US6243910B1 (en) * 1998-02-04 2001-06-12 Gunter Diehl Apparatus for cleaning the tubular frames of scaffolding
US6643888B2 (en) * 2001-12-06 2003-11-11 Jerry Griffith Grill cleaning tool
US20040231086A1 (en) * 2002-03-15 2004-11-25 Watkins Murray Gordon Scraper
US20060200932A1 (en) * 2005-03-14 2006-09-14 Byrnes James M Two blade scraping device
US7469444B1 (en) 2004-06-30 2008-12-30 D2Rm Corp. Shock absorbing ice scraper
EP2263437A1 (en) * 2009-06-19 2010-12-22 GreenOv Manual utensil for cleaning mowers, assembly including such a utensil and associated mowers
US8312589B1 (en) 2004-06-30 2012-11-20 Thomas Paul B Push and pull shock absorbing scraper
US20130174367A1 (en) * 2012-01-11 2013-07-11 Quirky, Inc. Apparatus and methods for removing material from a surface
JP2013539432A (en) * 2010-08-09 2013-10-24 ダグラス ロルフ,イアン Twin blade type scraper tool
US8966703B1 (en) * 2004-06-30 2015-03-03 Paul B. Thomas Shock absorbing tool
US20160144834A1 (en) * 2014-11-26 2016-05-26 II Charles E. Bryant Ice scraper and method of use
US9399447B2 (en) * 2015-10-22 2016-07-26 Charles E. Bryant Ice scraper with pivoting scraper head
WO2017165575A1 (en) * 2016-03-23 2017-09-28 Greenberger Hal P Material removal from surfaces
US10383500B2 (en) 2014-09-07 2019-08-20 Mario E. Magnani Dual-bladed scraper with a rotatable blade-retaining head

Citations (7)

* Cited by examiner, † Cited by third party
Publication number Priority date Publication date Assignee Title
US2236093A (en) * 1939-04-27 1941-03-25 Richard N Friend Surface scraper
US2275713A (en) * 1939-02-06 1942-03-10 Plomocite Products Inc Windshield scraper
US3274684A (en) * 1964-12-17 1966-09-27 William J Marks Scraper device
US3566430A (en) * 1968-12-11 1971-03-02 Edward L Young Window scraping device
DE2261033A1 (en) * 1971-12-13 1973-06-14 Emil Sonderegger Cleaning device
US3955234A (en) * 1974-10-16 1976-05-11 Roefaro Thomas A Tool for dressing meat
CH596817A5 (en) * 1976-02-19 1978-03-31 Peter Baertschi Scraper for frozen glass panes

Patent Citations (7)

* Cited by examiner, † Cited by third party
Publication number Priority date Publication date Assignee Title
US2275713A (en) * 1939-02-06 1942-03-10 Plomocite Products Inc Windshield scraper
US2236093A (en) * 1939-04-27 1941-03-25 Richard N Friend Surface scraper
US3274684A (en) * 1964-12-17 1966-09-27 William J Marks Scraper device
US3566430A (en) * 1968-12-11 1971-03-02 Edward L Young Window scraping device
DE2261033A1 (en) * 1971-12-13 1973-06-14 Emil Sonderegger Cleaning device
US3955234A (en) * 1974-10-16 1976-05-11 Roefaro Thomas A Tool for dressing meat
CH596817A5 (en) * 1976-02-19 1978-03-31 Peter Baertschi Scraper for frozen glass panes

Cited By (34)

* Cited by examiner, † Cited by third party
Publication number Priority date Publication date Assignee Title
US4637090A (en) * 1985-04-15 1987-01-20 Jim Kennedy Plastic scraper
US4662947A (en) * 1986-03-19 1987-05-05 Hopkins Manufacturing Corporation Method and apparatus for scraping ice and snow and illuminating a scraping area
US4870712A (en) * 1986-06-12 1989-10-03 Markus Franklyn M Ice/snow scraping system
US4748711A (en) * 1986-06-12 1988-06-07 Markus Franklyn M Ice/snow scraping system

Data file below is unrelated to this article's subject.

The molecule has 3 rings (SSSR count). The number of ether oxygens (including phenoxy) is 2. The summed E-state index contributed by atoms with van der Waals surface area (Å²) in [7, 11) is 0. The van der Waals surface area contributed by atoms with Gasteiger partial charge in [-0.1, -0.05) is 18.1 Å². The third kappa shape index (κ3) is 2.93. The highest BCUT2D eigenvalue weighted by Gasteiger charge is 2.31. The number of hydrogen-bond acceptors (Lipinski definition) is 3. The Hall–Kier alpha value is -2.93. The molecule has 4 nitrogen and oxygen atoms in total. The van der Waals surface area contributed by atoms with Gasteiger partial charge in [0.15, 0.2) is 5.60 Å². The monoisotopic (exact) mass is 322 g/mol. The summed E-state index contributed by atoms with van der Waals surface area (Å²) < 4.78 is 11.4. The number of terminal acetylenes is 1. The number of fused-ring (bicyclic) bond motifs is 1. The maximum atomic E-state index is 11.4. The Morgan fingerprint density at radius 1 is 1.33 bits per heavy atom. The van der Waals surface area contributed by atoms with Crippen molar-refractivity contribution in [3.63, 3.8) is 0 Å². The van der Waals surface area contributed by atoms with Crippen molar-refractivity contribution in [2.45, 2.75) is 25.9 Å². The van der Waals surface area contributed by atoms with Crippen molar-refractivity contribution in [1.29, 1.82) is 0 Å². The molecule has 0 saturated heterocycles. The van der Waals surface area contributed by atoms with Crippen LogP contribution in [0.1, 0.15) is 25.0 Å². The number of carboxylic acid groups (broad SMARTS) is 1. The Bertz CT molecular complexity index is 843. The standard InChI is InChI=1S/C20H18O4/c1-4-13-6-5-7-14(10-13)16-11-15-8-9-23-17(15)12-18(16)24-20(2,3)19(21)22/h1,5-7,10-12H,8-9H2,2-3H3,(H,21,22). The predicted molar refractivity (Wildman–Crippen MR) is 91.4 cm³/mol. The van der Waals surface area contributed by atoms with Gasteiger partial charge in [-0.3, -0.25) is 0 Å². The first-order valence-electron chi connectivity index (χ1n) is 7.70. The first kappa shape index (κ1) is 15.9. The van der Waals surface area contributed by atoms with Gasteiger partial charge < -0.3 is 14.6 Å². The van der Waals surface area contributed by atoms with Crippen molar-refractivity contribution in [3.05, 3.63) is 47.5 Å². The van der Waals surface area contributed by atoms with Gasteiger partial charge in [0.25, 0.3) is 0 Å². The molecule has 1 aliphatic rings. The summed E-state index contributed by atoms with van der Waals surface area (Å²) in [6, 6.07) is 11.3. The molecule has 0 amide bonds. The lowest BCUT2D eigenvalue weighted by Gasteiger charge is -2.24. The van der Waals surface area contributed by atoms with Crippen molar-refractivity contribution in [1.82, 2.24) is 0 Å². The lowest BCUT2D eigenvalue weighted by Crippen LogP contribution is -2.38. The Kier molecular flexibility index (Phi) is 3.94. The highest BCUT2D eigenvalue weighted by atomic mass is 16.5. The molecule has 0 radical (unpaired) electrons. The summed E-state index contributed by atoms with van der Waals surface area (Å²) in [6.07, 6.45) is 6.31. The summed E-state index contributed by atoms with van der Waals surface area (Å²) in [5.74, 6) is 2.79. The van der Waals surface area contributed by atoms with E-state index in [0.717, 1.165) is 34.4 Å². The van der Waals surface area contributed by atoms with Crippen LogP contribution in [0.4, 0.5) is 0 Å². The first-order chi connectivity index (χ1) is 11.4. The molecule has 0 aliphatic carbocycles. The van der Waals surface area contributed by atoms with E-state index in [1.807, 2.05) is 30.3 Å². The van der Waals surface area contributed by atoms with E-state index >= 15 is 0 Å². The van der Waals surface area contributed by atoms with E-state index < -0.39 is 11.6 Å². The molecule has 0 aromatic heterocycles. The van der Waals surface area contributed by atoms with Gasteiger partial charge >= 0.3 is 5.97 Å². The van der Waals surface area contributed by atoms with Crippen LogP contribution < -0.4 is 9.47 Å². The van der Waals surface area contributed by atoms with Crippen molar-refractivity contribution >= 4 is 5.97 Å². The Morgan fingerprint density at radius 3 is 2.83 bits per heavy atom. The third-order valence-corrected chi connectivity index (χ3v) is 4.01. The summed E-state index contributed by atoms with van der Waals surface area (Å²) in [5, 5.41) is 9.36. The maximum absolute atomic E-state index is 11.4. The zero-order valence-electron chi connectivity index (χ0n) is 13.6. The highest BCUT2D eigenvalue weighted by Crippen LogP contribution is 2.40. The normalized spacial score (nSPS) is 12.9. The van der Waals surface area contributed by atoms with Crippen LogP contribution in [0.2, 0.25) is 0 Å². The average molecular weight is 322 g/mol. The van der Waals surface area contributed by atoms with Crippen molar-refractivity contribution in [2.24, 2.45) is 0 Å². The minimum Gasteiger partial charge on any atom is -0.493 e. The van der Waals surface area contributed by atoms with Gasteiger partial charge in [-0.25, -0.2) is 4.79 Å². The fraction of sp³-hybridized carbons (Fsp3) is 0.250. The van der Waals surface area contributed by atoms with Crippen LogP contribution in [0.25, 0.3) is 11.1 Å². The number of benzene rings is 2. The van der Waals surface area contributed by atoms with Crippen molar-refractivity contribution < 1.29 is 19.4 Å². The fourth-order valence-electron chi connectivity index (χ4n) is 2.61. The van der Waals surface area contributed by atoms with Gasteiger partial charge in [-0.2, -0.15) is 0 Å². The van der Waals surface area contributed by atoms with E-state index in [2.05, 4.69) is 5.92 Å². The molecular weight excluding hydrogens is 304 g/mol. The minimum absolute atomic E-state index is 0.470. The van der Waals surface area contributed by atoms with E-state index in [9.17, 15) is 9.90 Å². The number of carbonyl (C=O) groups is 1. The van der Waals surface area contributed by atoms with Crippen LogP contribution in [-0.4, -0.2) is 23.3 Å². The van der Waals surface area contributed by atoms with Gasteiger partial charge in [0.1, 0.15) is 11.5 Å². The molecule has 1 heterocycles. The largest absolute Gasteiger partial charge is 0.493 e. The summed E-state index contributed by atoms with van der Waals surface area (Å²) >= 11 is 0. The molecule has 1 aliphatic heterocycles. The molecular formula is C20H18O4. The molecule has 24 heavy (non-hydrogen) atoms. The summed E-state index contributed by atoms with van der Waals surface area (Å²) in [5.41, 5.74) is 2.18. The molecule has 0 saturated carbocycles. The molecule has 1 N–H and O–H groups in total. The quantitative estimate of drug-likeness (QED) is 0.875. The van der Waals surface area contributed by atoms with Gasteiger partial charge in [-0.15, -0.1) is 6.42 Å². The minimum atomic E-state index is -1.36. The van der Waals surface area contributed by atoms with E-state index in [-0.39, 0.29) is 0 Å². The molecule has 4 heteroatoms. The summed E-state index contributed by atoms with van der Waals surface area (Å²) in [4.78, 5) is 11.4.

US4719660A (en) * 1986-11-17 1988-01-19 Hopkins Manufacturing Corporation Ice scraper
US4984324A (en) * 1989-07-28 1991-01-15 Farris Ben J Push-pull paint scraper tool
US5349716A (en) * 1989-10-03 1994-09-27 Robert Hicks Pty Ltd. Squeegee device including a resiliently flexible blade arrangement
WO1991012981A1 (en) * 1990-02-23 1991-09-05 Manfred Klotz Combination tool, in particular for motor vehicles
WO1993021813A1 (en) * 1992-05-04 1993-11-11 Es-Ejendomscenter Amba An appliance for working on various surfaces
US5263222A (en) * 1992-06-01 1993-11-23 Johnstone Ii James R Automotive windshield ice scraper
US5333342A (en) * 1993-01-15 1994-08-02 Huang Tien Tsai Multi-purpose snow scrapper
US5471698A (en) * 1993-11-26 1995-12-05 Innovation Development, Inc. Hand tool having interchangeable accessories
US5437076A (en) * 1994-01-26 1995-08-01 Vasquez; Sandra P. Tamale masa spreader
US6243910B1 (en) * 1998-02-04 2001-06-12 Gunter Diehl Apparatus for cleaning the tubular frames of scaffolding
USD415325S (en) * 1998-08-31 1999-10-12 Gary Plastic Packaging Corp. Ice scraper
USD422125S (en) * 1999-03-15 2000-03-28 Hopkins Manufacturing Corporation Snow and ice scraper
US6643888B2 (en) * 2001-12-06 2003-11-11 Jerry Griffith Grill cleaning tool
US7069616B2 (en) * 2002-03-15 2006-07-04 Murray Gordon Watkins Scraper
US20040231086A1 (en) * 2002-03-15 2004-11-25 Watkins Murray Gordon Scraper
US8966703B1 (en) * 2004-06-30 2015-03-03 Paul B. Thomas Shock absorbing tool
US7469444B1 (en) 2004-06-30 2008-12-30 D2Rm Corp. Shock absorbing ice scraper
US8312589B1 (en) 2004-06-30 2012-11-20 Thomas Paul B Push and pull shock absorbing scraper
US7913349B2 (en) 2005-03-14 2011-03-29 James Michael Byrnes Two blade scraping device
US20060200932A1 (en) * 2005-03-14 2006-09-14 Byrnes James M Two blade scraping device
EP2263437A1 (en) * 2009-06-19 2010-12-22 GreenOv Manual utensil for cleaning mowers, assembly including such a utensil and associated mowers
FR2946833A1 (en) * 2009-06-19 2010-12-24 Greenov Ustensile for manual use for performing the cleaning of a mower, together including such a utensil, and associated mower
JP2013539432A (en) * 2010-08-09 2013-10-24 ダグラス ロルフ,イアン Twin blade type scraper tool
US20130174367A1 (en) * 2012-01-11 2013-07-11 Quirky, Inc. Apparatus and methods for removing material from a surface
US9101253B2 (en) * 2012-01-11 2015-08-11 Quirky, Inc. Apparatus and methods for removing material from a surface
US10383500B2 (en) 2014-09-07 2019-08-20 Mario E. Magnani Dual-bladed scraper with a rotatable blade-retaining head
US20160144834A1 (en) * 2014-11-26 2016-05-26 II Charles E. Bryant Ice scraper and method of use
US9399447B2 (en) * 2015-10-22 2016-07-26 Charles E. Bryant Ice scraper with pivoting scraper head
WO2017165575A1 (en) * 2016-03-23 2017-09-28 Greenberger Hal P Material removal from surfaces
US10710122B2 (en) * 2016-03-23 2020-07-14 Hal P. Greenberger Material removal from surfaces